· If you had two job offers that were the same except one offered 2 weeks vacation and the other 4 weeks would you take the latter?
· Would you actually take all 4 weeks of vacation?
· Do you spend a certain amount of time checking in with your office while on vacation?
· As a business leader, do you encourage your employees to take their vacations and not check in with the office?
· If you manage people, have you trained them well enough to “hold down the fort” while you are on vacation?
You can provide your own answers, but most people will answer YES to the first, NO to the second, YES to the third, NO to the fourth and NOT SURE to the fifth. Let me explain.
First, if both job offers were the same everyone would take the 4 week vacation package. When we are recruiting for our clients, we often use the benefits the company offers as a selling point. We also consider the client’s culture and their attitude towards vacation. Do they encourage taking vacations or is it mere lip service? Do they look for the signs of work overload and potential burn out? Do they want their employees to feel comfortable in having a life-work balance? These are more important points to consider when looking for a job and considering an offer. It is not how much vacation time is offered, rather how much vacation time you are encouraged to take that really matters.
Second, most people typically don’t take all of their vacation time no matter how much they are allowed to take. And if they do take the time, it is sometimes spent dealing with non-vacation issues, sick child, helping a friend with an emergency, helping a relative through a crisis. But not a vacation.
Third, when people do take a vacation they are most often just a click away from the
office, checking emails, checking voice mail, checking on their employees.
There is this sense that the office or work could not go on without us, that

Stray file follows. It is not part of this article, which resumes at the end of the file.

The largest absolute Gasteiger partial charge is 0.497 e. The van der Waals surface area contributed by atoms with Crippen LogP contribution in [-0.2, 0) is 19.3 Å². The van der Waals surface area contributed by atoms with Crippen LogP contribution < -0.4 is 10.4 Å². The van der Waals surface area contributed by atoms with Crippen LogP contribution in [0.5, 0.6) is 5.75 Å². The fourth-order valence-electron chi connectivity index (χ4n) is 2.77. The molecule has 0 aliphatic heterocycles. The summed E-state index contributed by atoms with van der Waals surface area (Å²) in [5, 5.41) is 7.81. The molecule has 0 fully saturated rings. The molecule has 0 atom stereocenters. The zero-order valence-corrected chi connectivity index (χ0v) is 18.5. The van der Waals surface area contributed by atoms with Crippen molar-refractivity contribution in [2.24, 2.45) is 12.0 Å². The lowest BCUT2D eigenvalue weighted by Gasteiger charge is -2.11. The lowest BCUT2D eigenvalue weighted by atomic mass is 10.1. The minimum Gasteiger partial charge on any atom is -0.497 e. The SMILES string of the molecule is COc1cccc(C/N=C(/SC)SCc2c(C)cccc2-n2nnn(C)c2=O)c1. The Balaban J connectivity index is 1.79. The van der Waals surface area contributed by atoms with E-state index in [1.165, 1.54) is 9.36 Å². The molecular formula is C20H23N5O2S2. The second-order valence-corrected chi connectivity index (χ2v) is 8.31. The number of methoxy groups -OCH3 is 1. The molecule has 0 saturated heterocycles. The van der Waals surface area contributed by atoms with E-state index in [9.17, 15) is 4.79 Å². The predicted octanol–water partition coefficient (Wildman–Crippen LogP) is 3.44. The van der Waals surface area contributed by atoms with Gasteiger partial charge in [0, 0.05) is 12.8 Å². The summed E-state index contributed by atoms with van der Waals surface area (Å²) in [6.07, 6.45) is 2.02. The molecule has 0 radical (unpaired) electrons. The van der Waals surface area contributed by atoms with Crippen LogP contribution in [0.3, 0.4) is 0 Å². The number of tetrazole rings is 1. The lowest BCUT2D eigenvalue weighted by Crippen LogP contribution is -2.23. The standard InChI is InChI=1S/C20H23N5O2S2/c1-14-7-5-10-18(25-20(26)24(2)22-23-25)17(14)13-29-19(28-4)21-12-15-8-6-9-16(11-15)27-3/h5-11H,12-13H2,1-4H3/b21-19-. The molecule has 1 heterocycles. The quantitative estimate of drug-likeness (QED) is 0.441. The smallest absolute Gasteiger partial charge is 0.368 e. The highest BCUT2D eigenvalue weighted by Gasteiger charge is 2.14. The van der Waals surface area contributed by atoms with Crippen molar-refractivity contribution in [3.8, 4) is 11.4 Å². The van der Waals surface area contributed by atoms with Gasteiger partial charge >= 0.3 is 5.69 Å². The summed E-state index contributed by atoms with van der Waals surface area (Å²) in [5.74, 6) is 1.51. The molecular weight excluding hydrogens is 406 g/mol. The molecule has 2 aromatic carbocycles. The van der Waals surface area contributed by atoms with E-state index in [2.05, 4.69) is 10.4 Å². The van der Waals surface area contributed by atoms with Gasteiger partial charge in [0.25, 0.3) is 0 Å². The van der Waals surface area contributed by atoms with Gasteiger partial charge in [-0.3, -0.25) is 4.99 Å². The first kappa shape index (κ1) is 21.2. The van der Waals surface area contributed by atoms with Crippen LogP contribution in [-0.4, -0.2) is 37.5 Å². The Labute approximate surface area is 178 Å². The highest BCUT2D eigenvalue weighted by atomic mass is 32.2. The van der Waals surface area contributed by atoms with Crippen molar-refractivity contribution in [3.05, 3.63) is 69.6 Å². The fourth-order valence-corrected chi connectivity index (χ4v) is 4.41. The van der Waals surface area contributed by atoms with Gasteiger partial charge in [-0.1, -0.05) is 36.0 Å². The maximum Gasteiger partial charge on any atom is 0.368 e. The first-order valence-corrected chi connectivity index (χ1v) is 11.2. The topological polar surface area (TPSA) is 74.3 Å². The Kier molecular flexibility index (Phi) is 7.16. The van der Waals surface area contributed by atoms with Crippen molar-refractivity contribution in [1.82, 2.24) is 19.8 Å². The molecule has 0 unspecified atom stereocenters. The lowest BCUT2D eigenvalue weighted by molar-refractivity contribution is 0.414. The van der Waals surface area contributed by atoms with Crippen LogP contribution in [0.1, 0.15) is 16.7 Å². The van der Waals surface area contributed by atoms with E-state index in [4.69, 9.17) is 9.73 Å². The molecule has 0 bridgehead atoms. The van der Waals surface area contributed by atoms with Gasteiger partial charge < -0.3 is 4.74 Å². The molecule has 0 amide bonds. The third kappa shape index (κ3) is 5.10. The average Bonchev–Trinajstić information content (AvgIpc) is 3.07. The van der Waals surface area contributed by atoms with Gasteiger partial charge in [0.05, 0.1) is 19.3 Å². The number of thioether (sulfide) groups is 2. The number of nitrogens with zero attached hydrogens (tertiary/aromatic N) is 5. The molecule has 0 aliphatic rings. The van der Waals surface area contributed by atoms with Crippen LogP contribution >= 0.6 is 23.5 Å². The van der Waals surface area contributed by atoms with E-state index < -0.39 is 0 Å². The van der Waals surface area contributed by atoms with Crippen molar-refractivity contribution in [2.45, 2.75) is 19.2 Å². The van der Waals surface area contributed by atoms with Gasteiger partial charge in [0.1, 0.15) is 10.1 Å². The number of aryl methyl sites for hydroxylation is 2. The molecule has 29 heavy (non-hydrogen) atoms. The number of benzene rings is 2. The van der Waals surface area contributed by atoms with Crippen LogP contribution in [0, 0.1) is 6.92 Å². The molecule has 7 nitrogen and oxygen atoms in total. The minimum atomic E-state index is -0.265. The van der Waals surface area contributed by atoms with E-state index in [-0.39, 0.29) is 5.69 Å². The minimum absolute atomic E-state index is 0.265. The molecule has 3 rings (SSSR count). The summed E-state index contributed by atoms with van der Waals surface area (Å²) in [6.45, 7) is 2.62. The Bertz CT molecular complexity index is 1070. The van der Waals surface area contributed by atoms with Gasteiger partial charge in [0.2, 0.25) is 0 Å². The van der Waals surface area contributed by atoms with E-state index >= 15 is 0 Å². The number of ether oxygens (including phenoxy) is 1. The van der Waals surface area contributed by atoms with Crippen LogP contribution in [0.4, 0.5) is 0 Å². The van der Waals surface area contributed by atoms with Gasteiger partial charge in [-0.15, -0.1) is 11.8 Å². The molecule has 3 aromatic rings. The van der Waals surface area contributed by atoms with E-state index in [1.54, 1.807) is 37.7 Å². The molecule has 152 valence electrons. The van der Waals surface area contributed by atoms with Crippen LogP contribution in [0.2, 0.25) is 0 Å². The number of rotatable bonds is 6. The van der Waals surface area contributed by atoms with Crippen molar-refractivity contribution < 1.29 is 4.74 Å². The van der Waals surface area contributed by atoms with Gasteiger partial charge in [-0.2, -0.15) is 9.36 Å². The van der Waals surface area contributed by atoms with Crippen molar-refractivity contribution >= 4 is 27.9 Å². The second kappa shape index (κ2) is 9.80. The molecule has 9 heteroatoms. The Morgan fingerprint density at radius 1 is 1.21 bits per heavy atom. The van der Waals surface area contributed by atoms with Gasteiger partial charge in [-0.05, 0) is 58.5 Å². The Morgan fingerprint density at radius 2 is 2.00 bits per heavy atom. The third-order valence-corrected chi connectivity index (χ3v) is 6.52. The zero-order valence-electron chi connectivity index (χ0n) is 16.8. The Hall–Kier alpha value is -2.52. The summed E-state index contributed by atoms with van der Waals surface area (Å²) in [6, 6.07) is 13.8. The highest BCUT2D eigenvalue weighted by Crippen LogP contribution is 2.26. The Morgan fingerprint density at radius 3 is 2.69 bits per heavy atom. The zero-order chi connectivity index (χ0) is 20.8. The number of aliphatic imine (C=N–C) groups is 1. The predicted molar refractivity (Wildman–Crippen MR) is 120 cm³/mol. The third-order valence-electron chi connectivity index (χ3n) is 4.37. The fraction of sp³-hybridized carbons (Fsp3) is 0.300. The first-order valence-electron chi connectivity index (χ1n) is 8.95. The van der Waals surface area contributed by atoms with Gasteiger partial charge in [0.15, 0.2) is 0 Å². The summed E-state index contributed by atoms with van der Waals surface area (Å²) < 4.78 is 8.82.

our employees can not function without checking with us, or being checked by
us, that our own jobs are more dependent on our being “there and visible” than
on our individual production while we are there. This is not a vacation.
Fourth, there are business leaders who do get it, who do understand the value of a vacation and how important time away from work is to how well workers respond and produce once back from a true vacation. They are energized, excited, refreshed, engaged, focused, relaxed, more creative and productive. Just the type of employee any good business leader would want to have. Can you identify with this leader?
Fifth, the sign of a good manager is that you are always looking to replace yourself. You want to move up in your company then you need someone or many someones who are capable and have been trained to take over and step in when your time comes. Taking a vacation and leaving your well trained staff to function without you is the best way to test how well they have been trained. Barring a major crisis and assuming that you are not planning to take a 6 month vacation, a good manager should feel comfortable in letting his/her people hold down the fort. Are you this type of manager?
No matter what type of vacation you take, where you decide to spend it or for how long, all vacations should be enjoyed, and be a time to recharge the batteries, to decompress, to relax, to discover, to reengage with old interests and passions, to leave work, all work at work. Try this the next time you take a vacation, you will be happy with the results and so will your boss, your co-workers and your staff.
I am off on my vacation and will not be checking in with the office. I am leaving my well trained staff to carry on and continue doing the great work that they always do. I plan to travel, to relax and to come back to work with some new ideas, new perspectives and a rededication to my company and our clients. That is a Vacation. Bon Voyage!